Caves paved with linoleum

Remember those book banners whose knickers were all twisted up over this collection? I bet this week’s stories, “Baptizing” and “Epilogue: The Photographer”, really got them going.

Del has ::whispers:: met a boy.

She’s still sorting out what that means. She’s still unsure what it means to be a boy.

“He could not do otherwise; he was what he seemed. I, whose natural boundaries were so much more ambiguous, who soaked up protective coloration wherever it might be found, began to see that it might be restful to be like Jerry.”

And she’s equally uncertain what it means to be a girl, what limitations and possibilities exist for her.

“I wanted men to love me, and I wanted to think of the universe when I looked at the moon. I felt trapped, stranded; it seemed there had to be a choice where there couldn’t be a choice.”

And the instruction that she receives from her boyfriend’s mother doesn’t sit quite right with her. In fact, his mother’s suggestion that Del get herself fitted for a diaphragm rankles Del.

Certainly it doesn’t fit with what her own mother would have offered as advice, with what Del’s mother would have thought appropriate for a girl, for a woman.

“ firmly was she convinced that sex was something no woman — no intelligent woman — would ever submit to unless she had to. I really liked that better. It seemed more fitting, in a mother, than Jerry’s mother’s preposterous acceptance, indecent practicality.”

It’s all a bit unsettling.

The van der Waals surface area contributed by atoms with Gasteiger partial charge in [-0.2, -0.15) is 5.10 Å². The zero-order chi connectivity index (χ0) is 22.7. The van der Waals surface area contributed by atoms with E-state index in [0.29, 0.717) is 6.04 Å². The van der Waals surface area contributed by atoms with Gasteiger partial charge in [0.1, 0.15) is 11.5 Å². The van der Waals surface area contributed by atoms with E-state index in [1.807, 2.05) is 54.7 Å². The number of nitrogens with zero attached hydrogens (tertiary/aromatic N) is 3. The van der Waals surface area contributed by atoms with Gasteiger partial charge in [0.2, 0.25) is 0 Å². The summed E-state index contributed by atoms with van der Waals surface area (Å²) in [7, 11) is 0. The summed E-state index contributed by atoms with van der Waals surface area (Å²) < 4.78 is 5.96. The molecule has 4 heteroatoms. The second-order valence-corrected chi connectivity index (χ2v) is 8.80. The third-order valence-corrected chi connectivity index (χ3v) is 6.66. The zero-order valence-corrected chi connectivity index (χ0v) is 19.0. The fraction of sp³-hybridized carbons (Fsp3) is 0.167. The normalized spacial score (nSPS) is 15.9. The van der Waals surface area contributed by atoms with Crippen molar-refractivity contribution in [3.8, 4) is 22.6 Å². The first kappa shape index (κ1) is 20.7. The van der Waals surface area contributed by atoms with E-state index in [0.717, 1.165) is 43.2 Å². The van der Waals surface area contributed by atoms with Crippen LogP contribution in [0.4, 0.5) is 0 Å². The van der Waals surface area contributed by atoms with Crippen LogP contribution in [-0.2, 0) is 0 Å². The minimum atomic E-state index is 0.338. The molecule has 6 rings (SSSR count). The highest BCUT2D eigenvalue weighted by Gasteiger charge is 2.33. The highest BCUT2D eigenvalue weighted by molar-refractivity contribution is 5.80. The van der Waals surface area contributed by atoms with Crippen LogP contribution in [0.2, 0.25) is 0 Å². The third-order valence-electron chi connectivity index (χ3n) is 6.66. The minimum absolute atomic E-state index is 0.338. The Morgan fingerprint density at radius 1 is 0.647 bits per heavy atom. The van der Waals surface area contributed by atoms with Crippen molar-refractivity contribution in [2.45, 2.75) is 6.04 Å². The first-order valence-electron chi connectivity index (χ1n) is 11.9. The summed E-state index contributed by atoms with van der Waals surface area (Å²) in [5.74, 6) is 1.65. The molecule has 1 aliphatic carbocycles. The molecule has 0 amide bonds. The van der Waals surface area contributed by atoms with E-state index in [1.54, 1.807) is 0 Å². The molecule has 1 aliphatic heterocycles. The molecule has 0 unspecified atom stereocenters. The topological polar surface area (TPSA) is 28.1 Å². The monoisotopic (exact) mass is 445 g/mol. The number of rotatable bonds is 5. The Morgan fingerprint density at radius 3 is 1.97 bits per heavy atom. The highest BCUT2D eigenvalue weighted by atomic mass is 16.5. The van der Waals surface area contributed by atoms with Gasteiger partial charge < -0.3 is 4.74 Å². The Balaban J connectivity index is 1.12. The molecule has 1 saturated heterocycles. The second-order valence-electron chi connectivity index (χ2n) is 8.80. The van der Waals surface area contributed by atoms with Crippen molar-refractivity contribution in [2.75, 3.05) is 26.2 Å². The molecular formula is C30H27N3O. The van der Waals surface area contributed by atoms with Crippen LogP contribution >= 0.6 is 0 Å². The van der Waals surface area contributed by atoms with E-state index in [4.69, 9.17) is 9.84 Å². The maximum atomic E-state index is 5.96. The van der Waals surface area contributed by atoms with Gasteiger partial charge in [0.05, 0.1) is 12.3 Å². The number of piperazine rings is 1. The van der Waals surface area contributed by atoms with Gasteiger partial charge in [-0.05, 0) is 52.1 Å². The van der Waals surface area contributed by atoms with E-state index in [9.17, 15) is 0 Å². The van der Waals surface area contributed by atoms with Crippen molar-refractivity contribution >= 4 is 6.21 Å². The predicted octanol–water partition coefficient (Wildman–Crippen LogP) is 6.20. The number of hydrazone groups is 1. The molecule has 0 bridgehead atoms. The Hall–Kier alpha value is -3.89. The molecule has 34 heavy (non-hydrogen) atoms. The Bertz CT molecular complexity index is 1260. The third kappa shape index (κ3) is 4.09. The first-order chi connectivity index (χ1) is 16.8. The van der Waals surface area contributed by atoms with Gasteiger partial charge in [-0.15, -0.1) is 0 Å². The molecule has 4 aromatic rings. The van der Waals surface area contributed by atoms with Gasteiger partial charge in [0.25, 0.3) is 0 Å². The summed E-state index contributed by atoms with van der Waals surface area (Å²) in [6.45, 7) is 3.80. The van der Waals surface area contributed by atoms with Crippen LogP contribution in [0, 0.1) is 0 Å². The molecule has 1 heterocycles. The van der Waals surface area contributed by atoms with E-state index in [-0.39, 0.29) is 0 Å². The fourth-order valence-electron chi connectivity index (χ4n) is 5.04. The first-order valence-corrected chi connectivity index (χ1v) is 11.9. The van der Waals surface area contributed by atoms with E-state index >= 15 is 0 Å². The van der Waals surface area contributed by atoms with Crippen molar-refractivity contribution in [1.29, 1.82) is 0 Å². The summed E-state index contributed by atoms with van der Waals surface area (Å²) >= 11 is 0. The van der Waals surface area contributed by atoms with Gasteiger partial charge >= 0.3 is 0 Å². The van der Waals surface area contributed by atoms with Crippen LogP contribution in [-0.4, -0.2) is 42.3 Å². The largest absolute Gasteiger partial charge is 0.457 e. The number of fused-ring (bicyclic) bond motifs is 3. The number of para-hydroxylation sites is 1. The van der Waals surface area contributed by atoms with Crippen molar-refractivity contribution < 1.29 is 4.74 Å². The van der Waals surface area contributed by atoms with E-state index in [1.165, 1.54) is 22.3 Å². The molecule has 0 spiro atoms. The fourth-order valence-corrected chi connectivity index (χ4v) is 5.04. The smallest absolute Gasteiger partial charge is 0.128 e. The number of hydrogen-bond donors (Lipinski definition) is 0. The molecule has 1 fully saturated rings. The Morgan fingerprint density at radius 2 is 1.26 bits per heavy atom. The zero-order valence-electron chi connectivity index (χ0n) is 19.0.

And then Del meets ::whispers:: another boy.

And it’s more than unsettling: it tosses all those ideas about girlhood and womanhood to the proverbial winds.

In these stories, as in the rest of 1971’s Lives of Girls and Women (and the author’s first collection, Dance of the Happy Shades), Del simply has to make her own way. It’s ordinary and extraordinary, all at once.

“People’s lives, in Jubilee as elsewhere, were dull, simple, amazing and unfathomable — deep caves paved with kitchen linoleum.”

The Flats Road; Heirs of the Living Body MAR9
Princess Ida; Age of Faith MAR16
Changes and Ceremonies; Lives of Girls and Women MAR23
Baptizing; Epilogue: The Photographer (above)

Up next: 1974’s Something I’ve Been Meaning to Tell You
** Dates to be determined following Orange Prize Season**
Something I’ve Been Meaning To Tell You; Material
How I Met My Husband;  Walking on Water
Forgiveness in Families; Tell Me Yes or No; The Found Boat
Executioners; Marrakesh; The Spanish Lady
Winter Wind; Memorial; The Ottawa Valley



  1. Buried In Print June 2, 2014 at 2:58 pm - Reply

    Commenting after rereading Sheila Munro’s Lives of Mothers & Daughters (2001): “The section that gave her the most difficulty, the one she worked on ‘about six times as hard as the rest of the novel,’ was the book’s epilogue, ‘The Photographer’. At first she didn’t believe she could bring herself to do it – to end with Del growing up to be the writer looking back and trying to make sense of her experience – thinking it would be ‘boring and cliched.’ Then, once she started working on it, she found she couldn’t leave it out. She was writing and rewriting it over several months, even sending off another ‘final’ last page after the manuscript had been mailed to the publishers.”

  2. Buried In Print April 9, 2011 at 5:56 pm - Reply

    Cookie – If you enjoyed Runaway that much, I’d guess that you’d also really enjoy Open Secrets, not as early a work as the one above, but earlier than TMH. Perhaps you’ll stumble upon a copy.

  3. anothercookiecrumbles April 3, 2011 at 5:18 pm - Reply

    I love Alice Munro – well, the one collection that I have read by her, anyway (Runaway). There’s just something simple and plain and to-the-point about her writing, but it’s still beautiful, poetic and thought-provoking.

    I’d love to read this someday, but the next collection that I’ll be reading is Too Much Happiness (simply because it’s happily sitting on my bookshelf!).

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